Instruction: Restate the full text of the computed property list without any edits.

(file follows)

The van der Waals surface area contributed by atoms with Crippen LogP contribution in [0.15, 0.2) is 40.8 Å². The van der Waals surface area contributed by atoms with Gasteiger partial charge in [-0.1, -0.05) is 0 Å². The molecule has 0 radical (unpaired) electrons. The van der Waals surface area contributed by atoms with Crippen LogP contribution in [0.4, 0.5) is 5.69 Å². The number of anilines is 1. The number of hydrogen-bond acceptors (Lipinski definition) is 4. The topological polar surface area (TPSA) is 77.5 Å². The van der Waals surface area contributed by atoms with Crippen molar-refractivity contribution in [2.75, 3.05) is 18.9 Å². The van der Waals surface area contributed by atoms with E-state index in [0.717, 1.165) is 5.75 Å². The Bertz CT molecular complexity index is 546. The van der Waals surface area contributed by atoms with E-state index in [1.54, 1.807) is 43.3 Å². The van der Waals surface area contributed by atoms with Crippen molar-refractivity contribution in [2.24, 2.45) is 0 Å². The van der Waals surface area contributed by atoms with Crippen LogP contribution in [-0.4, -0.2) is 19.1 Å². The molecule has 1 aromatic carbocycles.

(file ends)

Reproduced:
The van der Waals surface area contributed by atoms with Crippen LogP contribution in [0.15, 0.2) is 40.8 Å². The van der Waals surface area contributed by atoms with Gasteiger partial charge in [-0.1, -0.05) is 0 Å². The molecule has 0 radical (unpaired) electrons. The van der Waals surface area contributed by atoms with Crippen LogP contribution in [0.4, 0.5) is 5.69 Å². The number of anilines is 1. The number of hydrogen-bond acceptors (Lipinski definition) is 4. The topological polar surface area (TPSA) is 77.5 Å². The van der Waals surface area contributed by atoms with Crippen molar-refractivity contribution in [2.75, 3.05) is 18.9 Å². The van der Waals surface area contributed by atoms with E-state index in [0.717, 1.165) is 5.75 Å². The Bertz CT molecular complexity index is 546. The van der Waals surface area contributed by atoms with E-state index in [1.54, 1.807) is 43.3 Å². The van der Waals surface area contributed by atoms with Crippen molar-refractivity contribution in [2.24, 2.45) is 0 Å². The van der Waals surface area contributed by atoms with Crippen LogP contribution in [-0.4, -0.2) is 19.1 Å². The molecule has 1 aromatic carbocycles.